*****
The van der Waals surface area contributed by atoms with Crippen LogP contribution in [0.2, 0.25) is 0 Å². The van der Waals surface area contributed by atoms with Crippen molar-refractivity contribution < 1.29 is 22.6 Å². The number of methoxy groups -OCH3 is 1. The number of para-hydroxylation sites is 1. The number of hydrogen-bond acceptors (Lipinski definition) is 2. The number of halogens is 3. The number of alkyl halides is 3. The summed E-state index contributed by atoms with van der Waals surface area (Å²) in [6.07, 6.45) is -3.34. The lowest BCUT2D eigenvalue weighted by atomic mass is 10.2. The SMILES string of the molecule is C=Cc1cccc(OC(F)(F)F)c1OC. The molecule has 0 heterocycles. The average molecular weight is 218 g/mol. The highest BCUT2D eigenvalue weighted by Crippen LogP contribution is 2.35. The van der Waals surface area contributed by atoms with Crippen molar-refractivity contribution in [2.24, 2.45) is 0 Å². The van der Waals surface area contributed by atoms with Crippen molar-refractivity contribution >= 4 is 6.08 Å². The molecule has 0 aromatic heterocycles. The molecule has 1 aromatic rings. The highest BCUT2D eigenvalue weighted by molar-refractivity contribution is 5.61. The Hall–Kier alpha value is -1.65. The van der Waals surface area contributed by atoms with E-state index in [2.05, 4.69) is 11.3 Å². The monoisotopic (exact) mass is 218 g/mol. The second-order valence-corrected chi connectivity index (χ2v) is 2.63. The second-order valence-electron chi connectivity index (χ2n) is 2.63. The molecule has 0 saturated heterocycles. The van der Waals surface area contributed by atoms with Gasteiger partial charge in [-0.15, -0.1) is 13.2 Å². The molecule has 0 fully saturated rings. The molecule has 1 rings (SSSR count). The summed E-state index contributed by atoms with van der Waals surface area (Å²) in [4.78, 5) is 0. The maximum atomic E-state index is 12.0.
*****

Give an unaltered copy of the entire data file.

The van der Waals surface area contributed by atoms with Crippen LogP contribution in [0.2, 0.25) is 0 Å². The van der Waals surface area contributed by atoms with Crippen molar-refractivity contribution < 1.29 is 22.6 Å². The number of methoxy groups -OCH3 is 1. The number of para-hydroxylation sites is 1. The number of hydrogen-bond acceptors (Lipinski definition) is 2. The number of halogens is 3. The number of alkyl halides is 3. The summed E-state index contributed by atoms with van der Waals surface area (Å²) in [6.07, 6.45) is -3.34. The lowest BCUT2D eigenvalue weighted by atomic mass is 10.2. The SMILES string of the molecule is C=Cc1cccc(OC(F)(F)F)c1OC. The molecule has 0 heterocycles. The average molecular weight is 218 g/mol. The highest BCUT2D eigenvalue weighted by Crippen LogP contribution is 2.35. The van der Waals surface area contributed by atoms with Crippen molar-refractivity contribution in [2.24, 2.45) is 0 Å². The van der Waals surface area contributed by atoms with Crippen molar-refractivity contribution >= 4 is 6.08 Å². The molecule has 0 aromatic heterocycles. The molecule has 1 aromatic rings. The highest BCUT2D eigenvalue weighted by molar-refractivity contribution is 5.61. The Hall–Kier alpha value is -1.65. The van der Waals surface area contributed by atoms with E-state index in [2.05, 4.69) is 11.3 Å². The monoisotopic (exact) mass is 218 g/mol. The second-order valence-corrected chi connectivity index (χ2v) is 2.63. The second-order valence-electron chi connectivity index (χ2n) is 2.63. The molecule has 0 saturated heterocycles. The van der Waals surface area contributed by atoms with Gasteiger partial charge in [-0.15, -0.1) is 13.2 Å². The molecule has 0 fully saturated rings. The molecule has 1 rings (SSSR count). The summed E-state index contributed by atoms with van der Waals surface area (Å²) in [4.78, 5) is 0. The maximum atomic E-state index is 12.0.